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JavaScript as a Foundation Language for Your Web Apps : Page 3

Get an overview of the JavaScript programming language, from its basic structure and underlying paradigms to its high-level constructs, concepts, libraries, and functionalities—all of which are powering the current generation of web applications.




Application Security Testing: An Integral Part of DevOps

Newer JavaScript Features
So far, you have examined JavaScript features that are standardized in the ECMAScript 1.3 specification (which dates back to year 2000) and are supported by all modern browsers. However, the JavaScript language has continued to evolve, and some browser makers have proposed and introduced many new features with the expectation of making them available in the next ECMAScript specification.

For example, recent versions of Mozilla Firefox offer new functionalities that streamline the language a bit and borrow from other popular programming languages. This section presents a brief overview of the most notable additions. When you use these features, remember to specify the right version of JavaScript you want to use in your script header, as follows:

<script type="application/javascript;version=1.7"> ... </script>

JavaScript 1.6 (supported by Firefox 1.5 and later versions) adds new methods to the system classes, such as Array, to enrich them with filtering and map/reduce capabilities. Listing 5 demonstrates some of these methods while this article contains a wider set of examples.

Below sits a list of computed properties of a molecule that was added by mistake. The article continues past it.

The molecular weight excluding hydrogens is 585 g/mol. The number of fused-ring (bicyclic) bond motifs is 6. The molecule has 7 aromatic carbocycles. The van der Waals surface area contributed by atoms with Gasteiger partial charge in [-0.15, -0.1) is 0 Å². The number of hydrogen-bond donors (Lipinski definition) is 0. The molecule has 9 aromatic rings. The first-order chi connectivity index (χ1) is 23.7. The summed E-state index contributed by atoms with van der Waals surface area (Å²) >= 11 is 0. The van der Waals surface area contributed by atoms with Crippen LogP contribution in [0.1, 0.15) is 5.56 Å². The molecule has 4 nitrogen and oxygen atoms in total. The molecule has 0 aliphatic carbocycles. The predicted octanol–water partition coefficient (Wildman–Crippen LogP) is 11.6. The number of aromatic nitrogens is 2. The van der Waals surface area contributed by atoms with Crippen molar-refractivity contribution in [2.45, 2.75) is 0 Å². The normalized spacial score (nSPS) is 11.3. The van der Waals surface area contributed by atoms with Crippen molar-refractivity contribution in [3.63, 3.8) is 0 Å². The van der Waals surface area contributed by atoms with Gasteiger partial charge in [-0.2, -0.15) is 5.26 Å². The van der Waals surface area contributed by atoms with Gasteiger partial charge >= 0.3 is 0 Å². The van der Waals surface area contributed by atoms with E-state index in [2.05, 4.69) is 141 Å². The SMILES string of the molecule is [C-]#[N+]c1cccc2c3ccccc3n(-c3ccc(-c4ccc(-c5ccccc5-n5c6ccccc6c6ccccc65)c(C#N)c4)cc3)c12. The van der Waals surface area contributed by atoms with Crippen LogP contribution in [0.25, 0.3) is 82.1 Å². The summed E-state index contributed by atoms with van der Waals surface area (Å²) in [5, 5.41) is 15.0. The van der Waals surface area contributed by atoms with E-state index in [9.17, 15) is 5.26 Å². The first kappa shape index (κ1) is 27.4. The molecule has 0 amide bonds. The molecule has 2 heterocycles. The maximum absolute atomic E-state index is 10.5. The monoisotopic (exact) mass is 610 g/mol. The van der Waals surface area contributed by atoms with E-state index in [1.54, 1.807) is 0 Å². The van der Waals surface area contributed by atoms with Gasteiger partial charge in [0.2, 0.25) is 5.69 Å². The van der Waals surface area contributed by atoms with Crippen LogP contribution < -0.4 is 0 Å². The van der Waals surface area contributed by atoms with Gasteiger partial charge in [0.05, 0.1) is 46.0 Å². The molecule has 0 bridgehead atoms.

JavaScript 1.7 (supported since Firefox 2) introduces constructs such as generators and list comprehensions, which are popular in Python. Generators are specialized functions that generate (potentially unlimited) series of values and yield one value at a time when requested. They are useful for iterative algorithms. List comprehensions are a specific use of generators for quickly initializing arrays with defined sets of values. Listing 6 demonstrates generators and list comprehensions.

Take a look at the Firefox release notes for the various versions of the browser and their underlying JavaScript engines to learn more about these new features. Listing 7 provides a comprehensive example that uses many of these features.

Libraries and DOM Manipulation
When working on web applications, you can use JavaScript to affect all the aspects of the application:

  • The controller logic, which defines how to respond to user events
  • The presentation layer, which defines the look and feel and animated behaviors
  • The network layer, which handles communications and data transfer to and from the server

Even though you could implement all the handling code on your own, relying on existing libraries is usually better. These libraries provide multiple benefits:

  • They abstract away browser quirks and discrepancies.
  • They standardize access to the DOM and provide helper functions for frequent operations.
  • They implement popular functionalities (such as array iterators and cross-site AJAX calls) when the browser does not directly supported them or ECMA has not yet standardized them.

Popular libraries, such as JQuery or Prototype, leverage all the language features that you have learned so far, have an extensive community to support them, and are often included into other development frameworks, such as Ruby On Rails.